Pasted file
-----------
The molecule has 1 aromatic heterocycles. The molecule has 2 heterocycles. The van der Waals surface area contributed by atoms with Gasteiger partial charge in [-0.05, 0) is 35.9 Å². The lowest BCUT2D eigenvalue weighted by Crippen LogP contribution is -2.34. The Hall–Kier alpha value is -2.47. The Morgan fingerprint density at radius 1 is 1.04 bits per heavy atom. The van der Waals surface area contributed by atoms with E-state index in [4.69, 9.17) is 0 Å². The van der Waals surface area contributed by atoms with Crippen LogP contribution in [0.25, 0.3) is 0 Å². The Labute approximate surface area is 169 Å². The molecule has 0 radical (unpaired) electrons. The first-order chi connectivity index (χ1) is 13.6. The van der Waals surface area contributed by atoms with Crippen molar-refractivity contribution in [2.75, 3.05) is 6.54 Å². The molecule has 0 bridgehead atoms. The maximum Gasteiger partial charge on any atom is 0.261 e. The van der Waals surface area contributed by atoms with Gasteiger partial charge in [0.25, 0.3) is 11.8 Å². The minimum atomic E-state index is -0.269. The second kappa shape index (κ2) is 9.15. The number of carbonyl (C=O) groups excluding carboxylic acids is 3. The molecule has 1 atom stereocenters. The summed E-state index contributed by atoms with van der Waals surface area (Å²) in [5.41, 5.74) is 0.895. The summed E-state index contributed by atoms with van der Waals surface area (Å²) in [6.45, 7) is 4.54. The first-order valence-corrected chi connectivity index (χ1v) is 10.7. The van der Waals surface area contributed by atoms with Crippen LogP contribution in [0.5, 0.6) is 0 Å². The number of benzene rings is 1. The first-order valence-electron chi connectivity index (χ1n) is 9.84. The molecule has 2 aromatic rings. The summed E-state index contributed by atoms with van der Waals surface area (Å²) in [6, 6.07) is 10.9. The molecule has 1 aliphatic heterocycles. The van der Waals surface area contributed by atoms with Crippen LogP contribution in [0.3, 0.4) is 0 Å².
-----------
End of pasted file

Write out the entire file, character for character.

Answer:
The molecule has 1 aromatic heterocycles. The molecule has 2 heterocycles. The van der Waals surface area contributed by atoms with Gasteiger partial charge in [-0.05, 0) is 35.9 Å². The lowest BCUT2D eigenvalue weighted by Crippen LogP contribution is -2.34. The Hall–Kier alpha value is -2.47. The Morgan fingerprint density at radius 1 is 1.04 bits per heavy atom. The van der Waals surface area contributed by atoms with E-state index in [4.69, 9.17) is 0 Å². The van der Waals surface area contributed by atoms with Crippen LogP contribution in [0.25, 0.3) is 0 Å². The Labute approximate surface area is 169 Å². The molecule has 0 radical (unpaired) electrons. The first-order chi connectivity index (χ1) is 13.6. The van der Waals surface area contributed by atoms with Crippen molar-refractivity contribution in [2.75, 3.05) is 6.54 Å². The molecule has 0 bridgehead atoms. The maximum Gasteiger partial charge on any atom is 0.261 e. The van der Waals surface area contributed by atoms with Gasteiger partial charge in [0.25, 0.3) is 11.8 Å². The minimum atomic E-state index is -0.269. The second kappa shape index (κ2) is 9.15. The number of carbonyl (C=O) groups excluding carboxylic acids is 3. The molecule has 1 atom stereocenters. The summed E-state index contributed by atoms with van der Waals surface area (Å²) in [5.41, 5.74) is 0.895. The summed E-state index contributed by atoms with van der Waals surface area (Å²) in [6.45, 7) is 4.54. The first-order valence-corrected chi connectivity index (χ1v) is 10.7. The van der Waals surface area contributed by atoms with Crippen LogP contribution in [0.5, 0.6) is 0 Å². The number of benzene rings is 1. The first-order valence-electron chi connectivity index (χ1n) is 9.84. The molecule has 2 aromatic rings. The summed E-state index contributed by atoms with van der Waals surface area (Å²) in [6, 6.07) is 10.9. The molecule has 1 aliphatic heterocycles. The van der Waals surface area contributed by atoms with Crippen LogP contribution in [0.3, 0.4) is 0 Å².